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Making “work intelligence systems” work for competitive intelligence

Knowledge management consultant Alan Pelz-Sharpe has come up with a new phrase – “work intelligence systems” – to describe “using AI to converge data sources and insights from employees, customers, operations, and processes into a unified whole, the goal being to drive better business decision making.”

Hard to argue against the merits of such a system. In fact, Northern Light is a true believer – we’ve been way ahead of the curve when it comes to deploying AI-based capabilities in market and competitive intelligence portals for over five years.

Pelz-Sharpe makes an important point: “When it comes to running your business, making critical decisions, planning, and transforming, [AI systems] should always be in a supporting, not the leading, role.”

We agree. The value of AI in market and competitive intelligence portals is in presenting the most relevant information to a business professional tasked with making a judgement or decision based upon it – not in making the decision for them.

There’s nothing special about a search engine presenting a list of relevance ranked documents to a user. What is special – and where AI comes into play – is the computer identifying strategically relevant concepts within the documents discovered in a search, and then automatically synthesizing those concepts into a coherent summary that accelerates the user’s time-to-insight. Because for the human decision maker, absorbing an insights summary is a lot faster and more efficient than scrolling through a virtual pile of documents, most of which the typical user would never open. Now that’s a valuable use of machine learning technology in support of the human being.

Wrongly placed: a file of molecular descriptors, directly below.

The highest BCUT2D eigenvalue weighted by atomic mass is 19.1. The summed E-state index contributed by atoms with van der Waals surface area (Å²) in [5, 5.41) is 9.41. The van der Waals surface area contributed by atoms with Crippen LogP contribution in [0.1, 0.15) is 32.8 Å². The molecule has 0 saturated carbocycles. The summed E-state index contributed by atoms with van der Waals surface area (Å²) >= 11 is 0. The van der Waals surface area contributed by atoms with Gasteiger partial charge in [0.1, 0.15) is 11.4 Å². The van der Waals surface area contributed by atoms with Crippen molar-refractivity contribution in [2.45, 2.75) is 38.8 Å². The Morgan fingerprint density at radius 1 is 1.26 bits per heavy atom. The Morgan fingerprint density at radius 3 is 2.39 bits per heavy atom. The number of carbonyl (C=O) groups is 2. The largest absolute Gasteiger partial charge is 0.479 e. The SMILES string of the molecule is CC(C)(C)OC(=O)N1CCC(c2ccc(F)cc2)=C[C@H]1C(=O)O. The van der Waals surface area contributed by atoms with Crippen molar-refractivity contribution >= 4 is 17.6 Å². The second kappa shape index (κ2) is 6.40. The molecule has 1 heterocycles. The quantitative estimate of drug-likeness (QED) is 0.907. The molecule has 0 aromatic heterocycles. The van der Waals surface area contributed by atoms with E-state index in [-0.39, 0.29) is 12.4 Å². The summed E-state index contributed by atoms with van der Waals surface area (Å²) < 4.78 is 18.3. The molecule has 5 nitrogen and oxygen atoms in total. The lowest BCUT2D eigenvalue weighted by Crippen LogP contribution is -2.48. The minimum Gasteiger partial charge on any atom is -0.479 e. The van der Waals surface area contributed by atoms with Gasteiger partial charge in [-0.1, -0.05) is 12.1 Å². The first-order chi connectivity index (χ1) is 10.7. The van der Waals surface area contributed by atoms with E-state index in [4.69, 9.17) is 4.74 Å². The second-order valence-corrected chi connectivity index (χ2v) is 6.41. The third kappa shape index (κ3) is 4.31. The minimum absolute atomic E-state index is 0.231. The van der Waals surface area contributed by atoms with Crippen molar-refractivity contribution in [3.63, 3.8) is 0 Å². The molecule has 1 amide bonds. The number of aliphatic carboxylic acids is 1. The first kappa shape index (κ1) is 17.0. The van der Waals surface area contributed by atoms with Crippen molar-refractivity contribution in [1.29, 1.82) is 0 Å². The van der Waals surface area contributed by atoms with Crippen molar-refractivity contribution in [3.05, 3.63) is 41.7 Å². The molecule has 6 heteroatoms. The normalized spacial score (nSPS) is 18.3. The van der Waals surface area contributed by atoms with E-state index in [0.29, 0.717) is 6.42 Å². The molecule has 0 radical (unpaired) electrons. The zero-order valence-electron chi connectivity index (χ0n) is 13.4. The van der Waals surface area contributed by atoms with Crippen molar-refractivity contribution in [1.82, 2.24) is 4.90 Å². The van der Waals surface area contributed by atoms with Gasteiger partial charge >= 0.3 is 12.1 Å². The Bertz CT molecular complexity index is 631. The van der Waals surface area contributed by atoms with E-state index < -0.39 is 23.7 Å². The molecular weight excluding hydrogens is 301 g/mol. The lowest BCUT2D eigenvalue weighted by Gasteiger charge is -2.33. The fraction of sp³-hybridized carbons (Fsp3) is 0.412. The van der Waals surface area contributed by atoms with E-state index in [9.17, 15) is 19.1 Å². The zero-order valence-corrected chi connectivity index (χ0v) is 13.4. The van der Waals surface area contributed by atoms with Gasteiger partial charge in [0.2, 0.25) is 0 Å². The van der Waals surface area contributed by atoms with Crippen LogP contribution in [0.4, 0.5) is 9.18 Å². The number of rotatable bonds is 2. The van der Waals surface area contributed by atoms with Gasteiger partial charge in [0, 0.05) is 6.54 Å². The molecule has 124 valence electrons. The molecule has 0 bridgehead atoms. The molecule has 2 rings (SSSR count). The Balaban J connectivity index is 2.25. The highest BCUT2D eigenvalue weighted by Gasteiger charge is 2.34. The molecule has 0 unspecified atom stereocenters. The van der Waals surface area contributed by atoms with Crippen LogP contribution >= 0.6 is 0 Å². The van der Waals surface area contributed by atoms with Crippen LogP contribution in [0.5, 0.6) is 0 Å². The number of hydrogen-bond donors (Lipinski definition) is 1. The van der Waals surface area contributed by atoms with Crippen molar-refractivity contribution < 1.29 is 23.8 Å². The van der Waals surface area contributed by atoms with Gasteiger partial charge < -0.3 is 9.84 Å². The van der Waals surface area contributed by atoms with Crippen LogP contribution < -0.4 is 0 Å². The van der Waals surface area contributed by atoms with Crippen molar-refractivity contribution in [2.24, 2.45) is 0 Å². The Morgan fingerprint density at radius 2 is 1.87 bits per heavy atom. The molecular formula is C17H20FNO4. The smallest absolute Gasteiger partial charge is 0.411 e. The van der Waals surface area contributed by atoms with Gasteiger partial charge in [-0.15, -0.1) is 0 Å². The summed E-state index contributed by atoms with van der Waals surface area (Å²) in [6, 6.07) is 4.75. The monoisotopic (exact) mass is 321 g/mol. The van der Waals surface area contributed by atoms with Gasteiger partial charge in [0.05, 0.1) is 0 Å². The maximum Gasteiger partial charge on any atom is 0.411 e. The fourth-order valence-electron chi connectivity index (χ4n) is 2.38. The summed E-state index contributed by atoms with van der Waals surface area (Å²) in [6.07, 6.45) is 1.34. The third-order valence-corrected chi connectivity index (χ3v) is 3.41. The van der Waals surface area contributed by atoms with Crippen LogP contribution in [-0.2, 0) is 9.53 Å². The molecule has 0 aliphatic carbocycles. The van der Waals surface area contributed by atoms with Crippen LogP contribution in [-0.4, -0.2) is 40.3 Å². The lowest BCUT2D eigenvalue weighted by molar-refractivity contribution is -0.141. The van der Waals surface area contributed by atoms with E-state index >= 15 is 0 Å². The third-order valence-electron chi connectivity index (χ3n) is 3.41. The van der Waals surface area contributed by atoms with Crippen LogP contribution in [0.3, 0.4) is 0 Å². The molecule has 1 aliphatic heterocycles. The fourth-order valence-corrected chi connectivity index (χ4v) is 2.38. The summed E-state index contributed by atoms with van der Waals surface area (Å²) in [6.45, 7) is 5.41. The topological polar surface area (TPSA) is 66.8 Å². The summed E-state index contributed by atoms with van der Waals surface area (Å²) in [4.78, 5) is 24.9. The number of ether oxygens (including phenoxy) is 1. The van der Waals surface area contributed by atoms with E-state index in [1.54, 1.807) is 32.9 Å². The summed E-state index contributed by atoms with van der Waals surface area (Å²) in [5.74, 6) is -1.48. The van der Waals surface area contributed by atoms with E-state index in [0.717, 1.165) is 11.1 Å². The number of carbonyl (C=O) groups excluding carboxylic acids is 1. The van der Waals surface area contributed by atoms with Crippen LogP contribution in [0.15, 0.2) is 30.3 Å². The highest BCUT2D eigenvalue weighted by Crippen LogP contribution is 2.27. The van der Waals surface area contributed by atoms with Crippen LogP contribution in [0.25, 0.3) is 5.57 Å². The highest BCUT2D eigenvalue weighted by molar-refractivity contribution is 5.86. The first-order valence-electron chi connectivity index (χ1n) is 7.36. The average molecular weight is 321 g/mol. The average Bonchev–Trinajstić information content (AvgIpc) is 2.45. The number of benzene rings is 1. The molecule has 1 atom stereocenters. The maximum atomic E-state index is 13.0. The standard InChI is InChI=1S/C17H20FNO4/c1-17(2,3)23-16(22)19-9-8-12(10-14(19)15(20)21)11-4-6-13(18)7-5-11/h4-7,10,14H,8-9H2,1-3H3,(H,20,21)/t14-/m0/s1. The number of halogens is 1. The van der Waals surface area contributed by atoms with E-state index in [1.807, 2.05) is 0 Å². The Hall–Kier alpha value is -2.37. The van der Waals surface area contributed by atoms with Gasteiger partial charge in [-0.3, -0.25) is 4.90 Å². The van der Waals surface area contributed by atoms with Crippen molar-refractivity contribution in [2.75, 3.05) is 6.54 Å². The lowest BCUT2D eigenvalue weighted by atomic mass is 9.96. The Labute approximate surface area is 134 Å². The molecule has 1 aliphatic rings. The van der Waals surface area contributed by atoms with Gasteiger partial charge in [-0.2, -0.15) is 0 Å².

Or consider the utility of a business-oriented version of an online shopping portal’s “since you bought x, you might like y” suggestions feature. We’ve all come to expect such capability in our personal lives; why not in our work lives? In a market and competitive intelligence portal, it would work like this: A user selects documents of interest from the original search results list, then clicks a button and the system rewrites the search query to automatically generate a new, refined search of the topic that produces even more specific and relevant results. Taking that concept a bit further, AI also can add value by automatically generating content recommendations for each user based on their document download history.

The obvious next step for AI in market and intelligence portals is having the computer answer a direct question based on an instantaneous search and distillation of information stored in the content collections attached to the portal.  Not to make a decision on behalf of the human user, but to better inform the human decision-maker.

As Pelz-Sharpe says, “AI can and should be used to support senior white-collar work, not replace and automate those jobs” – which is precisely what Northern Light’s machine learning-based capabilities do for market and competitive intelligence content discovery and analysis.

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